Level Three: Non-Starchy Vegetables

To round out a nice healthy meal it is important to include non-starchy vegetables. Veggies are jam packed with tons of good for you nutrients such as vitamins, minerals, antioxidants and fiber. Once you have eaten your protein, your next stop should be a serving of non-starchy vegetables. A few examples include:

  • Leafy greens and lettuces
  • Peppers
  • Broccoli
  • Cauliflower
  • Onions
  • Cucumbers
  • Mushrooms

Your veggies can be cooked, fresh or frozen. No matter what form they are in, your goal is to aim to eat three to five servings of vegetables each day. If you are early in your post-operative period wait to introduce raw vegetables until you are three months post-op. As you try new foods, add one in at a time and be mindful of how you feel two hours after you eat. Some foods may not be well tolerated after surgery so it is important to adjust your foods as needed.

At the Top of the Pyramid: Healthy Fats and Complex Carbohydrates

Healthy fats and complex carbohydrates are foods that should be consumed in moderation in order to avoid weight gain and uncomfortable side effects such as dumping syndrome. Although healthy fats add flavor and nutrition, they can also add unwanted calories. Keep the amount of fat you are eating to about 30% of total calories.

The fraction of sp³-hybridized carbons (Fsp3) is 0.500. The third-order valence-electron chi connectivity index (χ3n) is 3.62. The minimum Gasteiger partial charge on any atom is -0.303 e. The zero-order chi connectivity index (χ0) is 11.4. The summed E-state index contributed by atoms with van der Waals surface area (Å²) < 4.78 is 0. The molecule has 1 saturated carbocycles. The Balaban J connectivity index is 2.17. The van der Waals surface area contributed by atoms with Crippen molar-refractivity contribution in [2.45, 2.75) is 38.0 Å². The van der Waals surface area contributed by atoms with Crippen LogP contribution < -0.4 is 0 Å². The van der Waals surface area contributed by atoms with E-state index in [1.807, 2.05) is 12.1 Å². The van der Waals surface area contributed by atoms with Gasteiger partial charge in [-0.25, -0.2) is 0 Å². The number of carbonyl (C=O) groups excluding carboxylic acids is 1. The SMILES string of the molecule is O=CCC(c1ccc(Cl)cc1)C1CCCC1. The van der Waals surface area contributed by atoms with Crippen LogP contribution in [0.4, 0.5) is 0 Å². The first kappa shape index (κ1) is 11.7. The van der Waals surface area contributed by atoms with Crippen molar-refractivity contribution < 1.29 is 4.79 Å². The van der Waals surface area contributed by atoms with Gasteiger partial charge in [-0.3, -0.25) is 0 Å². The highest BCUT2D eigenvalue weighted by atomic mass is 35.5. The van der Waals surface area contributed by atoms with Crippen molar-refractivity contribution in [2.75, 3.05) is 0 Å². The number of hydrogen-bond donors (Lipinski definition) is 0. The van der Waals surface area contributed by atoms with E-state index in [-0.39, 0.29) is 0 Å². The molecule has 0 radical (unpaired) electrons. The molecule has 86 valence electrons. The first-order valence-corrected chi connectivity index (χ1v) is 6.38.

For example, if you are eating 1000 calories per day you would want to limit fat to 35 grams per day; 1200 calories you would want to limit fat to about 40 grams per day; 1500 calories per day about 50 grams per day. Make sure to completely avoid foods high in saturated fats such as fried foods. To make sure you are making the most of your healthy fats choose from the below list and watch portions sizes to make sure you are not overdoing it.

  • Nuts and seeds
  • Vegetable oils
  • Avocado
  • Fatty fish such as salmon or albacore tuna

After surgery, it is important to continue to watch those carbohydrates closely. A good rule of thumb to stick to is to keep carbohydrates to under 50 grams per day. Once you get to the weight maintenance phase, you may be able to add more in, but talk to your care team and follow their guidance.